FanDuel co-founder Lesley Eccles has said the fantasy sports gaming group is moving forward with plans to start operating outside its core market of the United States.

Ms Eccles, who started the business with husband Nigel and three others in 2009, said a UK launch was planned “soon”.

Speaking at the annual Business in the Parliament event at Holyrood she said: “We are looking at how we take this out of America and into other countries.

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“It is clear we still have a lot of upside and growth.”

The executive vice-president of marketing and acquisitions at FanDuel, which specialises in daily games, also told the crowd about the difficulties of raising money when the business was still in its early stages.

She outlined how the Edinburgh company pitched to more than 90 venture capitalists during 2011 but were consistently told there was no market for them or that it was too small to build a business of scale around.

Eventually they raised in the region of around $4m with the Scottish Co-Investment Fund and Pentech Ventures among the early backers.

It has since gone on to raise more than $300m with investors now including Time Warner and Google.

Ms Eccles said: “It is a lot easier to raise money when you don't need it. I can't tell you how hard it is to do when you need it.”

According to Ms Eccles FanDuel now has more than one million active players taking part in its daily games.

It expects to pay out around $2 billion in prize money this year.

Ms Eccles said: “That is how much money is going through FanDuel on an annual basis.”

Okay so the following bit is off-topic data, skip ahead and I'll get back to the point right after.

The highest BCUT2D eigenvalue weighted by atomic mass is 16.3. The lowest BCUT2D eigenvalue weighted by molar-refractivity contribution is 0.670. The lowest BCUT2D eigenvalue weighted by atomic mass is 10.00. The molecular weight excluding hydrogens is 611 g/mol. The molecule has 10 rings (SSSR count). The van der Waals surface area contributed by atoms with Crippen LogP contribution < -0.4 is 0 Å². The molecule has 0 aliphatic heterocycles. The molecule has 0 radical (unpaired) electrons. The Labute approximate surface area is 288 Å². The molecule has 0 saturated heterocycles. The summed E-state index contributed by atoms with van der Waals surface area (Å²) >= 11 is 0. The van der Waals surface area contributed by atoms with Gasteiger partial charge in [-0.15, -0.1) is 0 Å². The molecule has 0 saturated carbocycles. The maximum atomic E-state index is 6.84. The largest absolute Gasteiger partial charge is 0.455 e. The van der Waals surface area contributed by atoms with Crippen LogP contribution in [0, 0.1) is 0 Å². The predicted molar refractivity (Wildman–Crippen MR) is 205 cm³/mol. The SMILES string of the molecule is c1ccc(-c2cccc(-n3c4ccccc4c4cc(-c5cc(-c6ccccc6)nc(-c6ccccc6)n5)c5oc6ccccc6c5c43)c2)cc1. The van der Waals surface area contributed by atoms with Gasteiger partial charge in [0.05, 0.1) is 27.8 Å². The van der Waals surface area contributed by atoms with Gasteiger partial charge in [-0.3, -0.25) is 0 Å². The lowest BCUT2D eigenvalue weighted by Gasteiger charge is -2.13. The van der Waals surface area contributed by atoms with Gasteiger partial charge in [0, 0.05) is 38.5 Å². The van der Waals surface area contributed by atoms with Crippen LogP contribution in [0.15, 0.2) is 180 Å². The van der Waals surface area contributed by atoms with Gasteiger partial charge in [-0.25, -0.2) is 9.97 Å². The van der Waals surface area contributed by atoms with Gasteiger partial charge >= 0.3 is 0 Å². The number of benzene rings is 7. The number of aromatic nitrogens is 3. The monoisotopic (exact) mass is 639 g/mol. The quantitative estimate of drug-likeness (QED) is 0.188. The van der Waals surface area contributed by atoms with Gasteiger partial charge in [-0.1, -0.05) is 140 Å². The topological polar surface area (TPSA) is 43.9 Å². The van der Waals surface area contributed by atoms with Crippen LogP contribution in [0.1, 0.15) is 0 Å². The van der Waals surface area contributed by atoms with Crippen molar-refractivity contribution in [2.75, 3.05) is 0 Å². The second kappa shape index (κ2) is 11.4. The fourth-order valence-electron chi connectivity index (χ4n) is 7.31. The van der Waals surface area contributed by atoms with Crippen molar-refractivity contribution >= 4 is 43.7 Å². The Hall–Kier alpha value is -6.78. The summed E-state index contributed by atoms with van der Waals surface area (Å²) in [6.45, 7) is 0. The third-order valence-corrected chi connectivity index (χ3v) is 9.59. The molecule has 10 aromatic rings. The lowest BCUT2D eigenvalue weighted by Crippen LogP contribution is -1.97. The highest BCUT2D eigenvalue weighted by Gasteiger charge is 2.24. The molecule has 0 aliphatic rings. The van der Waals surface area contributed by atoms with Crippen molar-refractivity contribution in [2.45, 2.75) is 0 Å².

The fantasy sports market in the US is said to have grown from 30 million players when the business started to more than 50 million today.

She also outlined some of the practical difficulties of a fast-growing business such as finding suitable accommodation particularly when most landlords want companies to sign up for 10-year leases.

Ms Eccles added: “How can I make that commitment with not knowing how many employees we will have in a year’s time never mind 10 years?”

Staff numbers at the business have gone from around 120 to close to 500 over the past two years. Around half of those people work in the company’s Edinburgh headquarters and Glasgow office.

Ms Eccles also admitted to attendees at the event, which included First Minister Nicola Sturgeon, that the founders did not have a deep knowledge of US sports when they first started.

She said: “Fantasy football in America is part of the psyche, it is a way of life.

“The interesting thing about the marketplace was that it was static. It was ripe for disruption. We wanted to really shake things up.

“I knew nothing about sports, I didn't even like football, football. We had a hell of a lot to learn.”

Ms Eccles indicated FanDuel would also continue to pursue organic growth and acquisitions.

In recent months it has snapped up companies including Edinburgh based mobile app developer Kotikan, the sports gaming arm of Zygna, analytics firm numberFire and US-based e-sports provider Alphadraft.